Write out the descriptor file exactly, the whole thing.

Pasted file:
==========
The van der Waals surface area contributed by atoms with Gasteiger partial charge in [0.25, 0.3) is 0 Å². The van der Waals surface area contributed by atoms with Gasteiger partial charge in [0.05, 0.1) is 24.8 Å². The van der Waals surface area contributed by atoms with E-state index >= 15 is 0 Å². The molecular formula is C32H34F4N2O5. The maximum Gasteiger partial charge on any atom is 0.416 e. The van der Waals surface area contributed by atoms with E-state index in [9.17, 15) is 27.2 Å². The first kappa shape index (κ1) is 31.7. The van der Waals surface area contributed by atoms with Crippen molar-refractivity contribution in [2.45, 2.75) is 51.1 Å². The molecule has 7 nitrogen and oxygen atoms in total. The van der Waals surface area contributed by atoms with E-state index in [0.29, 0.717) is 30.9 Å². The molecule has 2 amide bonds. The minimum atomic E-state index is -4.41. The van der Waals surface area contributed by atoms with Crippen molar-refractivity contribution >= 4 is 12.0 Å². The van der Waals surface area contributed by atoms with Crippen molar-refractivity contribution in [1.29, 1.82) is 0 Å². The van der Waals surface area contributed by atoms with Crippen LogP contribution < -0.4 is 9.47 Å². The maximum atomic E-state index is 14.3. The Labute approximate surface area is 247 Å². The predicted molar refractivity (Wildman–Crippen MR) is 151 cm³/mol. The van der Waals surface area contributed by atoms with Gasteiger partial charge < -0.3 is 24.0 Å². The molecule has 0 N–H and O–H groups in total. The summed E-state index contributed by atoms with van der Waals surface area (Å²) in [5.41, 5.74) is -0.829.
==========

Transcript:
The van der Waals surface area contributed by atoms with Gasteiger partial charge in [0.25, 0.3) is 0 Å². The van der Waals surface area contributed by atoms with Gasteiger partial charge in [0.05, 0.1) is 24.8 Å². The van der Waals surface area contributed by atoms with E-state index >= 15 is 0 Å². The molecular formula is C32H34F4N2O5. The maximum Gasteiger partial charge on any atom is 0.416 e. The van der Waals surface area contributed by atoms with E-state index in [9.17, 15) is 27.2 Å². The first kappa shape index (κ1) is 31.7. The van der Waals surface area contributed by atoms with Crippen molar-refractivity contribution in [2.45, 2.75) is 51.1 Å². The molecule has 7 nitrogen and oxygen atoms in total. The van der Waals surface area contributed by atoms with E-state index in [0.29, 0.717) is 30.9 Å². The molecule has 2 amide bonds. The minimum atomic E-state index is -4.41. The van der Waals surface area contributed by atoms with Crippen molar-refractivity contribution >= 4 is 12.0 Å². The van der Waals surface area contributed by atoms with Crippen molar-refractivity contribution in [1.29, 1.82) is 0 Å². The van der Waals surface area contributed by atoms with Crippen LogP contribution < -0.4 is 9.47 Å². The maximum atomic E-state index is 14.3. The Labute approximate surface area is 247 Å². The predicted molar refractivity (Wildman–Crippen MR) is 151 cm³/mol. The van der Waals surface area contributed by atoms with Gasteiger partial charge < -0.3 is 24.0 Å². The molecule has 0 N–H and O–H groups in total. The summed E-state index contributed by atoms with van der Waals surface area (Å²) in [5.41, 5.74) is -0.829.